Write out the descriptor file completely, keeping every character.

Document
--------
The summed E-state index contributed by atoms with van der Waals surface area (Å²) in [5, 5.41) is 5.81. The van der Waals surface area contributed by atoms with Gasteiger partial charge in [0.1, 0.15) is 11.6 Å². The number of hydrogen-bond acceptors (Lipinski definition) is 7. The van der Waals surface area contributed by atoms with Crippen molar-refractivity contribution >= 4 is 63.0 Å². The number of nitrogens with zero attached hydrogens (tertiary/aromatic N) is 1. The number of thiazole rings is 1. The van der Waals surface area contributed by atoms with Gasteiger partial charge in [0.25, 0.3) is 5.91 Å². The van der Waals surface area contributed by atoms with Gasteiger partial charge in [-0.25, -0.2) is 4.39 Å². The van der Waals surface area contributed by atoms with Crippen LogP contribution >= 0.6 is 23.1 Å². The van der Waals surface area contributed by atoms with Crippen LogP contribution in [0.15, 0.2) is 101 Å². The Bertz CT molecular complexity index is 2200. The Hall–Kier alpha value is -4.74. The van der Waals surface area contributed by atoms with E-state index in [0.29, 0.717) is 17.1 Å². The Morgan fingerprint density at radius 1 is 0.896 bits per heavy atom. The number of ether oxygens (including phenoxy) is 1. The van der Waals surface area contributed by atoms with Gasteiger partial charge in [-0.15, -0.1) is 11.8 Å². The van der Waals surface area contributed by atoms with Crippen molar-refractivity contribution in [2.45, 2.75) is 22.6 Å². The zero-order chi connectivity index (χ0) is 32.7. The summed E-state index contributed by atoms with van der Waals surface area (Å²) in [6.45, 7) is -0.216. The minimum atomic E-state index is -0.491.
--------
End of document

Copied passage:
The summed E-state index contributed by atoms with van der Waals surface area (Å²) in [5, 5.41) is 5.81. The van der Waals surface area contributed by atoms with Gasteiger partial charge in [0.1, 0.15) is 11.6 Å². The number of hydrogen-bond acceptors (Lipinski definition) is 7. The van der Waals surface area contributed by atoms with Crippen molar-refractivity contribution >= 4 is 63.0 Å². The number of nitrogens with zero attached hydrogens (tertiary/aromatic N) is 1. The number of thiazole rings is 1. The van der Waals surface area contributed by atoms with Gasteiger partial charge in [0.25, 0.3) is 5.91 Å². The van der Waals surface area contributed by atoms with Gasteiger partial charge in [-0.25, -0.2) is 4.39 Å². The van der Waals surface area contributed by atoms with Crippen LogP contribution >= 0.6 is 23.1 Å². The van der Waals surface area contributed by atoms with Crippen LogP contribution in [0.15, 0.2) is 101 Å². The Bertz CT molecular complexity index is 2200. The Hall–Kier alpha value is -4.74. The van der Waals surface area contributed by atoms with E-state index in [0.29, 0.717) is 17.1 Å². The Morgan fingerprint density at radius 1 is 0.896 bits per heavy atom. The number of ether oxygens (including phenoxy) is 1. The van der Waals surface area contributed by atoms with Gasteiger partial charge in [-0.15, -0.1) is 11.8 Å². The van der Waals surface area contributed by atoms with Crippen molar-refractivity contribution in [2.45, 2.75) is 22.6 Å². The zero-order chi connectivity index (χ0) is 32.7. The summed E-state index contributed by atoms with van der Waals surface area (Å²) in [6.45, 7) is -0.216. The minimum atomic E-state index is -0.491.